In late September or early October 2013, Plaintiff reviewed a DriveCam video that showed a bus operator, Warrior Richardson, “turning around away from looking out the front window, . . . [and] reaching up to an electronic device” called a CleverCAD, which the “operator logs into” and which keeps track of and provides various kinds of information used in bus operations, while he was still operating the bus. Dkt. 19-7 at 9-10 (Buck Dep. 33:30-35:16); Dkt. 19-5 at 2 (Def. Ex. 4) (stating that the violation of the electronic device policy occurred on September 28, 2013). Using a CleverCAD while operating a bus violated WMATA policy. See Dkt. 19-5 at 3 (Def. Ex. 3) (describing WMATA's electronic device policy). According to Plaintiff, after viewing the video of Richardson's safety violation, he consulted with Lynda Jackson from “labor relations, ” Dkt. 19-7 at 10 (Buck Dep. 35:17-21); Dkt. 21-2 at 67 (Jackson Dep. 52:1-18), who told him that WMATA policy required termination of any driver who used such a device while operating a bus, Dkt. 19-7 at 10 (Buck Dep. 37:10-15); see also Dkt. 21-2 at 45 (Harris Dep. 29:16-31:16) (testifying that the penalty for using an electronic device, such as a “cell phone[], ” “I-pad[], ” or “recording device[], ” while operating a bus was termination). Plaintiff completed his investigation and sent the termination paperwork to Jackson for approval. Dkt. 19-7 at 11 (Buck Dep. 39:1-10).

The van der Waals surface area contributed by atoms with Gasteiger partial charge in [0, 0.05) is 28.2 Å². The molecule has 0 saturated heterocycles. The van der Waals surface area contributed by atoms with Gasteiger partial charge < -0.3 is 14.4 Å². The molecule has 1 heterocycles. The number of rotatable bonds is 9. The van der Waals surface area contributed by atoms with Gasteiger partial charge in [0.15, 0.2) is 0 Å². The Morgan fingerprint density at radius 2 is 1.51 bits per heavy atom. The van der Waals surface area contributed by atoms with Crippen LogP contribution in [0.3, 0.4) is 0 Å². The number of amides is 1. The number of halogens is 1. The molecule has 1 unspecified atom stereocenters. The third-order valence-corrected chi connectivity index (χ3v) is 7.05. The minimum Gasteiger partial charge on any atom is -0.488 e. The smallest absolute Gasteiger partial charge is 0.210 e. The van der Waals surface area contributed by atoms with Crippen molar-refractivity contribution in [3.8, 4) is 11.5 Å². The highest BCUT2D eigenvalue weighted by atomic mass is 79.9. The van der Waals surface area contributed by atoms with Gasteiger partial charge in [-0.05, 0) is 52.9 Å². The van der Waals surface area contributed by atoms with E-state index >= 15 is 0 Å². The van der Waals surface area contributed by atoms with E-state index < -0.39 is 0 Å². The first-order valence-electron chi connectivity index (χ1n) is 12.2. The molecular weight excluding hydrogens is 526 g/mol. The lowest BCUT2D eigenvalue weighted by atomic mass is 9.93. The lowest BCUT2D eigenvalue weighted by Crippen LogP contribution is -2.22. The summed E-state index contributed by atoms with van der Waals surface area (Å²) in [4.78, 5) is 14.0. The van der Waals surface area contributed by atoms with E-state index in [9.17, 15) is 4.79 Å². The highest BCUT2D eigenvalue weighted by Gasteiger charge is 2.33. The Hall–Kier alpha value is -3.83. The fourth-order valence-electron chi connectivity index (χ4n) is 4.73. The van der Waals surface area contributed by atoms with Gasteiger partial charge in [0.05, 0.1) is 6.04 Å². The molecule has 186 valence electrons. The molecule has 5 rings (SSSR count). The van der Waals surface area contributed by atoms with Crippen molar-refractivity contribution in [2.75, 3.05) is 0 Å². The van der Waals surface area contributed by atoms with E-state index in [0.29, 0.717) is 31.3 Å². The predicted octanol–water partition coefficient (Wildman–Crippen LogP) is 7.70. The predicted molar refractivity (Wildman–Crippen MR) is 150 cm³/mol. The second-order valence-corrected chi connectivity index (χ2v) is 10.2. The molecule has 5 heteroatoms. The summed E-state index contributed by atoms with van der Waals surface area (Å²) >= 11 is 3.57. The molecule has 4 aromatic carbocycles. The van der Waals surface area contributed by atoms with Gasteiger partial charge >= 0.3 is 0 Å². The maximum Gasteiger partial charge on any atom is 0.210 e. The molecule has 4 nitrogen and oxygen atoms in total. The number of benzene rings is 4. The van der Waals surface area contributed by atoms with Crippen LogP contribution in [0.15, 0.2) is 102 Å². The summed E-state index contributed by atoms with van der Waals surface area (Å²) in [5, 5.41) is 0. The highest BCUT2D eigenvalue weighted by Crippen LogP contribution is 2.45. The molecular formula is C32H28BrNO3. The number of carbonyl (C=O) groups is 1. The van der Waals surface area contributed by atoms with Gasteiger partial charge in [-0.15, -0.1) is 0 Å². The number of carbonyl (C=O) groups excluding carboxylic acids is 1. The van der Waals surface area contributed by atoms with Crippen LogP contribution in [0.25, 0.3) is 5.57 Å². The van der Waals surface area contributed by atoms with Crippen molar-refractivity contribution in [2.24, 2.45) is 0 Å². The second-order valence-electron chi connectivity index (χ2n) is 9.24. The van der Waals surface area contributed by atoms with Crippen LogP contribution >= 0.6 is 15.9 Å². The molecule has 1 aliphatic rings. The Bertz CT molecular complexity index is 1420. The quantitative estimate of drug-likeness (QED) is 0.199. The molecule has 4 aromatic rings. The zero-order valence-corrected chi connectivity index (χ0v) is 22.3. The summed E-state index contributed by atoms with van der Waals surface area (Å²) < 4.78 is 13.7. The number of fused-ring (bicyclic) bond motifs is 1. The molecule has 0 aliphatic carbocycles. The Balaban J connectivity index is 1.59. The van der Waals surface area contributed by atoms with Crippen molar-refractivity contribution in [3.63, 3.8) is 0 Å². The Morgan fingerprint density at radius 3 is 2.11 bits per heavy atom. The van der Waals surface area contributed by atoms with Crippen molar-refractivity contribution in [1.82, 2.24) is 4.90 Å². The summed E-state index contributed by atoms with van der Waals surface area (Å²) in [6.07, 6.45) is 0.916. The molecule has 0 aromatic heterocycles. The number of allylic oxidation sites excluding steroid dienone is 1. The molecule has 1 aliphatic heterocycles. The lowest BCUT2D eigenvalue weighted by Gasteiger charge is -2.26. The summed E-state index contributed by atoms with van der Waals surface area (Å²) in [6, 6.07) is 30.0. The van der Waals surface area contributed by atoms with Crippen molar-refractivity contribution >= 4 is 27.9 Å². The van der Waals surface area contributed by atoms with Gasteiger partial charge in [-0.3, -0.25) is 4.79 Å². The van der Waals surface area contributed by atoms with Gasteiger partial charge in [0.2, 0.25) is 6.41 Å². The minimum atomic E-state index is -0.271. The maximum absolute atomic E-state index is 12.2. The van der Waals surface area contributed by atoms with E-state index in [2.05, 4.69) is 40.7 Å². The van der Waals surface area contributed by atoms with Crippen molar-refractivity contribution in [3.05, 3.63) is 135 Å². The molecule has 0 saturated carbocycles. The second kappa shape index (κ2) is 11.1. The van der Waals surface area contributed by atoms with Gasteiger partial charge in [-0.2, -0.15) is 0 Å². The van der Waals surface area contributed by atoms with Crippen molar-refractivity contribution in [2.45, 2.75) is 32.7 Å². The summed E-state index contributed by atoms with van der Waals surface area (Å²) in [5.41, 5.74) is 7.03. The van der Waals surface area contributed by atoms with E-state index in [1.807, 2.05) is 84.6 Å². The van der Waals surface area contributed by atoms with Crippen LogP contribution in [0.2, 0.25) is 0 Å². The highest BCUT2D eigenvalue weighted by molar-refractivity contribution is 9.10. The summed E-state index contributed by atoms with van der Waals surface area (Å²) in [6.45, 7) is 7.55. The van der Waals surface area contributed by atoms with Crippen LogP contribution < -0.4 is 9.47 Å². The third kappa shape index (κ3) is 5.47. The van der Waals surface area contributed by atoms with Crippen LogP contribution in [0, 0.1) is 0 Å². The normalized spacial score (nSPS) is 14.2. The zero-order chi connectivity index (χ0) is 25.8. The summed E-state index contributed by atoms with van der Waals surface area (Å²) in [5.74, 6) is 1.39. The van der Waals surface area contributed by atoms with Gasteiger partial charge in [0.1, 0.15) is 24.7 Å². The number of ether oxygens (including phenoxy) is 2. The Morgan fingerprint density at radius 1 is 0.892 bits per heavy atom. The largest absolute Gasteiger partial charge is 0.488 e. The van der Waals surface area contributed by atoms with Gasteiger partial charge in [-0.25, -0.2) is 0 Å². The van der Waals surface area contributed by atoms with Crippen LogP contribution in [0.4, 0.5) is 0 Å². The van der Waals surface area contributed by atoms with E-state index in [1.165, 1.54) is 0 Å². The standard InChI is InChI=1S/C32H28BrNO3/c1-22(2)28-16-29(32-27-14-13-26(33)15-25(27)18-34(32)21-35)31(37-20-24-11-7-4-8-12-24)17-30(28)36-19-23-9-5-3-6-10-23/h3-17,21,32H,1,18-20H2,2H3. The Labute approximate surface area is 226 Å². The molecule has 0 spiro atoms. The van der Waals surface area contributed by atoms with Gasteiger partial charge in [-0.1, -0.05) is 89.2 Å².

Plaintiff issued Richardson a memorandum of dismissal on October 9, 2013. Dkt. 19-5 at 2-4 (Def. Ex. 4). The memorandum explained that the DriveCam footage showed Richardson using an electronic device while operating a bus and that this conduct violated WMATA's “Zero Tolerance” policy. Id. at 2-3. The memorandum further stated that Office Manager Carol Martin interviewed Richardson on October 3, 2013; that the two viewed the recording together; and that Richardson told Martin that he was “attempting to log off in the radio.” Id. at 2; see also Dkt. 21-1 at 49 (Pl. Ex. 6) (summarizing Richardson's description of the event).